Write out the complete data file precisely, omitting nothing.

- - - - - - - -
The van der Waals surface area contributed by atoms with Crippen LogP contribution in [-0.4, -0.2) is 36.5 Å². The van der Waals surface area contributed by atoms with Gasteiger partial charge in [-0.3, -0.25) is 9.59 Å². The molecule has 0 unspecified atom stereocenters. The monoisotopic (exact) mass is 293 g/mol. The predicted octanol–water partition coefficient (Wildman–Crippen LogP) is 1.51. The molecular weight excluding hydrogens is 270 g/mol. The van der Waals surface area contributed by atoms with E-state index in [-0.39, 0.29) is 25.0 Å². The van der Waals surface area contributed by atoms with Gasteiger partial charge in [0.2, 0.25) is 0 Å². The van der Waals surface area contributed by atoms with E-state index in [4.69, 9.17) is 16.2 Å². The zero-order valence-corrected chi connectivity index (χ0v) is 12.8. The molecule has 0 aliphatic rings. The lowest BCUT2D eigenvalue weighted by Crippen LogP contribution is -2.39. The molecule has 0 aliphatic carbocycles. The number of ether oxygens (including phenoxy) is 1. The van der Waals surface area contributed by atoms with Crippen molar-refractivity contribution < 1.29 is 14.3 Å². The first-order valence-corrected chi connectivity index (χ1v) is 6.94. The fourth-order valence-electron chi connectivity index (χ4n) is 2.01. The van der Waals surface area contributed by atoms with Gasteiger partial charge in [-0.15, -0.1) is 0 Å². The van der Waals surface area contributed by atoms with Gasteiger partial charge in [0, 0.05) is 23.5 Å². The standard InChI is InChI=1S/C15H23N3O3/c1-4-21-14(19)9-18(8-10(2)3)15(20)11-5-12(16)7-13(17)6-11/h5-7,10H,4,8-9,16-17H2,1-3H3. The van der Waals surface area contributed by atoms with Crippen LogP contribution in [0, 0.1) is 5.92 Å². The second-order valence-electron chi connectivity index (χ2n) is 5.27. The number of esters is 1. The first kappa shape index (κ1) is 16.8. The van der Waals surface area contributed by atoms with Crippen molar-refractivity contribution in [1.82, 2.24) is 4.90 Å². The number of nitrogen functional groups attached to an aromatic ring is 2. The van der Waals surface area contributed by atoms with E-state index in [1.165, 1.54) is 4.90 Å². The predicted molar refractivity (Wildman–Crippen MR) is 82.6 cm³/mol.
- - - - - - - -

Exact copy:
The van der Waals surface area contributed by atoms with Crippen LogP contribution in [-0.4, -0.2) is 36.5 Å². The van der Waals surface area contributed by atoms with Gasteiger partial charge in [-0.3, -0.25) is 9.59 Å². The molecule has 0 unspecified atom stereocenters. The monoisotopic (exact) mass is 293 g/mol. The predicted octanol–water partition coefficient (Wildman–Crippen LogP) is 1.51. The molecular weight excluding hydrogens is 270 g/mol. The van der Waals surface area contributed by atoms with E-state index in [-0.39, 0.29) is 25.0 Å². The van der Waals surface area contributed by atoms with Gasteiger partial charge in [0.2, 0.25) is 0 Å². The van der Waals surface area contributed by atoms with E-state index in [4.69, 9.17) is 16.2 Å². The zero-order valence-corrected chi connectivity index (χ0v) is 12.8. The molecule has 0 aliphatic rings. The lowest BCUT2D eigenvalue weighted by Crippen LogP contribution is -2.39. The molecule has 0 aliphatic carbocycles. The number of ether oxygens (including phenoxy) is 1. The van der Waals surface area contributed by atoms with Crippen molar-refractivity contribution < 1.29 is 14.3 Å². The first-order valence-corrected chi connectivity index (χ1v) is 6.94. The fourth-order valence-electron chi connectivity index (χ4n) is 2.01. The van der Waals surface area contributed by atoms with Gasteiger partial charge in [-0.15, -0.1) is 0 Å². The van der Waals surface area contributed by atoms with Gasteiger partial charge in [0, 0.05) is 23.5 Å². The standard InChI is InChI=1S/C15H23N3O3/c1-4-21-14(19)9-18(8-10(2)3)15(20)11-5-12(16)7-13(17)6-11/h5-7,10H,4,8-9,16-17H2,1-3H3. The van der Waals surface area contributed by atoms with Crippen LogP contribution in [0, 0.1) is 5.92 Å². The second-order valence-electron chi connectivity index (χ2n) is 5.27. The number of esters is 1. The first kappa shape index (κ1) is 16.8. The van der Waals surface area contributed by atoms with Crippen molar-refractivity contribution in [1.82, 2.24) is 4.90 Å². The number of nitrogen functional groups attached to an aromatic ring is 2. The van der Waals surface area contributed by atoms with E-state index in [1.165, 1.54) is 4.90 Å². The predicted molar refractivity (Wildman–Crippen MR) is 82.6 cm³/mol.